Why language?

While language might be considered an emotional issue for the basis of such divisions and formations, in a country with 22 scheduled languages recognised in the constitution, with over a hundred spoken by a sizeable population, and more than a thousand in different areas, it is clearly more than just a topic of emotion.

The choice made by the British to not only use English as the official language but also to push it as part of education created a feeling, justifiably so, among the local population of being ignored. And this was one of the reasons why when the policy of state formations on linguistic basis was adopted it gained support from major part of the country.

Along with these other reasons for such a policy were also considered beneficial. These included the larger participation of local population as they would be able to communicate better with a common language, ease in governance, and the development of vernacular languages.

This is not to say that language has been the only reason for state formation. In addition to it, cultural affiliations and economic development, have also been deemed as necessary causes.

As can be seen in the case of Nagaland in the North-East where tribal affiliations were taken into account, while for the formation of Chhattisgarh and Jharkhand it was felt that larger states such as Madhya Pradesh and Bihar that they were respectively carved out of, could not ensure their development as the equitable distribution of resources and opportunities would not be available to them.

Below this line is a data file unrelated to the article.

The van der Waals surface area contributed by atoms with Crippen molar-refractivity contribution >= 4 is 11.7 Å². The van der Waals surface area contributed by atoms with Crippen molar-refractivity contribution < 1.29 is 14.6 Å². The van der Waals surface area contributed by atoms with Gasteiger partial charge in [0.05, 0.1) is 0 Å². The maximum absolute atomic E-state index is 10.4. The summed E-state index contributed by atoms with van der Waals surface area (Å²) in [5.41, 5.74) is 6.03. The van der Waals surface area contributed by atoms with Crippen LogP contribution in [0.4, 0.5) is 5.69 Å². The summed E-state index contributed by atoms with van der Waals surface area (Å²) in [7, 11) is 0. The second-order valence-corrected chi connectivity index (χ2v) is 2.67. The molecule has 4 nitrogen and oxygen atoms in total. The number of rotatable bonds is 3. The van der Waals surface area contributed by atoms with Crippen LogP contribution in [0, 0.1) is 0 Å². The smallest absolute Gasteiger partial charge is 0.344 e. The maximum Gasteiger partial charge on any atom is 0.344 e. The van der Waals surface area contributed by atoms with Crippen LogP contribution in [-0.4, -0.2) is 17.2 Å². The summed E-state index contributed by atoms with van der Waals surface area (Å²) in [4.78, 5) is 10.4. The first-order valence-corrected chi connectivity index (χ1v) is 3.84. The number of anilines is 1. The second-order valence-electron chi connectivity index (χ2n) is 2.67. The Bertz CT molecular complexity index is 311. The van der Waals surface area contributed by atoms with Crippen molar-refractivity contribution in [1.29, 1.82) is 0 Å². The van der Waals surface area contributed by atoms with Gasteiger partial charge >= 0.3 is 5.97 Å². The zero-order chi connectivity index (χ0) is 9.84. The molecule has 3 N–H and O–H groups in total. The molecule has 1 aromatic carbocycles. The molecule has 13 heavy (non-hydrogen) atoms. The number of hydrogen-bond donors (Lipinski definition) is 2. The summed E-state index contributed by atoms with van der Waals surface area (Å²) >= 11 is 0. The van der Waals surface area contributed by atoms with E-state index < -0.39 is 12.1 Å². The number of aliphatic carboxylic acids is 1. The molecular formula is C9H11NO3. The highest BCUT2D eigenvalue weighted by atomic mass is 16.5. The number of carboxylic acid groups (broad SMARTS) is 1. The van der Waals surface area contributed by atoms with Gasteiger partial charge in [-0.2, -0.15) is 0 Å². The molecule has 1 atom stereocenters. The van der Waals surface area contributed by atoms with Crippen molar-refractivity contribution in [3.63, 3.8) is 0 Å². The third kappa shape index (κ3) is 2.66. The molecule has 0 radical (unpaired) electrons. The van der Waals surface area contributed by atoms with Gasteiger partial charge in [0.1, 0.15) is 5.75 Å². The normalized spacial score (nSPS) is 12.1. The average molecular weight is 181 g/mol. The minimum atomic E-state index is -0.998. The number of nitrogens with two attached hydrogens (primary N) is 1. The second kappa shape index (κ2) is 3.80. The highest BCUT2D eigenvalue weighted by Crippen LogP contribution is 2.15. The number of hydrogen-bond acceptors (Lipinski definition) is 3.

The politics of language

For all the other reasons behind the use of language as criteria, the importance of it in the terms of identity it has for people, cannot and should not, ever be underestimated.

And it is one of the reasons why it continues to be seen as a major source of mobilisation by political parties around the country. As is witnessed in the case of the instant uproar that even a mention of a proposed attempt to impose Hindi in a capacity more than it currently is as an official language, or its imposition in education as a medium, are followed by protests around the country especially in the southern states.

Even if it may be seen as a genuine concern for the people of these states, and rightly so, the use of the issue by political parties can never be played down.

The fact is that it has also been used by regional parties to not only solidify their standing as upholders of the cause of the local population, as a tool of politics, and to hold national parties to account, cannot be missed.

While such protests of regional parties are usually peaceful in nature, similar actions in a state by a grouping against the state government can be the cause of major unrest along with violence.

This is exactly what has happened in the case of the latest protests in Darjeeling. Where a group is fighting against what they feel is an unjust imposition of a language on a group of people who do not consider it their own.

Though it may be a genuine grievance of the people of the area, that it may be used to serve other political purposes cannot be summarily dismissed. As reports of other reasons behind the GJM's latest protest along with the fact that the group is in a tie-up with the BJP, which is an opponent of Chief Minister Banerjee's Trinamool Congress party, point to.

And this is why language will, even though it continues to be seen as an issue of identity, can and will, also be used as a mask to serve other interests by groups such as political parties.